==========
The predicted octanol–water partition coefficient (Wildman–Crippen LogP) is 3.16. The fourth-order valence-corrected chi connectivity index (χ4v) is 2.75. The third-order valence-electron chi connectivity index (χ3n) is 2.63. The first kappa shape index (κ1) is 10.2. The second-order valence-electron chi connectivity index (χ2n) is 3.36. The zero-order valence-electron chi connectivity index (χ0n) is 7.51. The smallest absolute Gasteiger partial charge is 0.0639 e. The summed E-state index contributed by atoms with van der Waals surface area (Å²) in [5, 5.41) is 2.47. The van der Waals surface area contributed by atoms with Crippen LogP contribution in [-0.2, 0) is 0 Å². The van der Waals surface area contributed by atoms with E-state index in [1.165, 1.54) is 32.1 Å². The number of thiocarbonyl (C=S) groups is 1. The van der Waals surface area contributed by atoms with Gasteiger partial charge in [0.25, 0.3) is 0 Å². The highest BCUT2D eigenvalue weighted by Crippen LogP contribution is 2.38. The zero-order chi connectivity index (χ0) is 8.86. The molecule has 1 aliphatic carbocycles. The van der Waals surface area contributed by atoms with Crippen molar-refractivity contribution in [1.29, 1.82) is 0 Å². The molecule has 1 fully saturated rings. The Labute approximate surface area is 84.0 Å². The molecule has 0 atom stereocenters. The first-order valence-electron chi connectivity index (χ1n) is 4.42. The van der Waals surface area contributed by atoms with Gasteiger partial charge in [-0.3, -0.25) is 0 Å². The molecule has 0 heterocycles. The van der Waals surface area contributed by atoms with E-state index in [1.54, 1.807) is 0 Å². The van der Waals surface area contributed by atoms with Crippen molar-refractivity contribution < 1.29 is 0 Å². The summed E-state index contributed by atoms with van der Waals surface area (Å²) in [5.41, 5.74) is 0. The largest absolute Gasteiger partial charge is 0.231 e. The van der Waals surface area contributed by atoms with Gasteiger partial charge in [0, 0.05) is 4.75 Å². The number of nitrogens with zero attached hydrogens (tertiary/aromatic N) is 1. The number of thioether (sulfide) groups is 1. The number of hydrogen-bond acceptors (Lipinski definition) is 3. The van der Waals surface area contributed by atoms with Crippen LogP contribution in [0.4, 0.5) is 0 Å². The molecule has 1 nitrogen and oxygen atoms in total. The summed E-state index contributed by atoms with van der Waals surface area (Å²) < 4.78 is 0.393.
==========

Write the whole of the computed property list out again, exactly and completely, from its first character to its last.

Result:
The predicted octanol–water partition coefficient (Wildman–Crippen LogP) is 3.16. The fourth-order valence-corrected chi connectivity index (χ4v) is 2.75. The third-order valence-electron chi connectivity index (χ3n) is 2.63. The first kappa shape index (κ1) is 10.2. The second-order valence-electron chi connectivity index (χ2n) is 3.36. The zero-order valence-electron chi connectivity index (χ0n) is 7.51. The smallest absolute Gasteiger partial charge is 0.0639 e. The summed E-state index contributed by atoms with van der Waals surface area (Å²) in [5, 5.41) is 2.47. The van der Waals surface area contributed by atoms with Crippen LogP contribution in [-0.2, 0) is 0 Å². The van der Waals surface area contributed by atoms with E-state index in [1.165, 1.54) is 32.1 Å². The number of thiocarbonyl (C=S) groups is 1. The van der Waals surface area contributed by atoms with Gasteiger partial charge in [0.25, 0.3) is 0 Å². The highest BCUT2D eigenvalue weighted by Crippen LogP contribution is 2.38. The zero-order chi connectivity index (χ0) is 8.86. The molecule has 1 aliphatic carbocycles. The van der Waals surface area contributed by atoms with Crippen molar-refractivity contribution in [1.29, 1.82) is 0 Å². The molecule has 1 fully saturated rings. The Labute approximate surface area is 84.0 Å². The molecule has 0 atom stereocenters. The first-order valence-electron chi connectivity index (χ1n) is 4.42. The van der Waals surface area contributed by atoms with Gasteiger partial charge in [-0.3, -0.25) is 0 Å². The molecule has 0 heterocycles. The van der Waals surface area contributed by atoms with E-state index in [1.54, 1.807) is 0 Å². The van der Waals surface area contributed by atoms with Crippen molar-refractivity contribution < 1.29 is 0 Å². The summed E-state index contributed by atoms with van der Waals surface area (Å²) in [5.41, 5.74) is 0. The largest absolute Gasteiger partial charge is 0.231 e. The van der Waals surface area contributed by atoms with Gasteiger partial charge in [0, 0.05) is 4.75 Å². The number of nitrogens with zero attached hydrogens (tertiary/aromatic N) is 1. The number of thioether (sulfide) groups is 1. The number of hydrogen-bond acceptors (Lipinski definition) is 3. The van der Waals surface area contributed by atoms with Crippen LogP contribution in [0.4, 0.5) is 0 Å². The molecule has 1 nitrogen and oxygen atoms in total. The summed E-state index contributed by atoms with van der Waals surface area (Å²) < 4.78 is 0.393.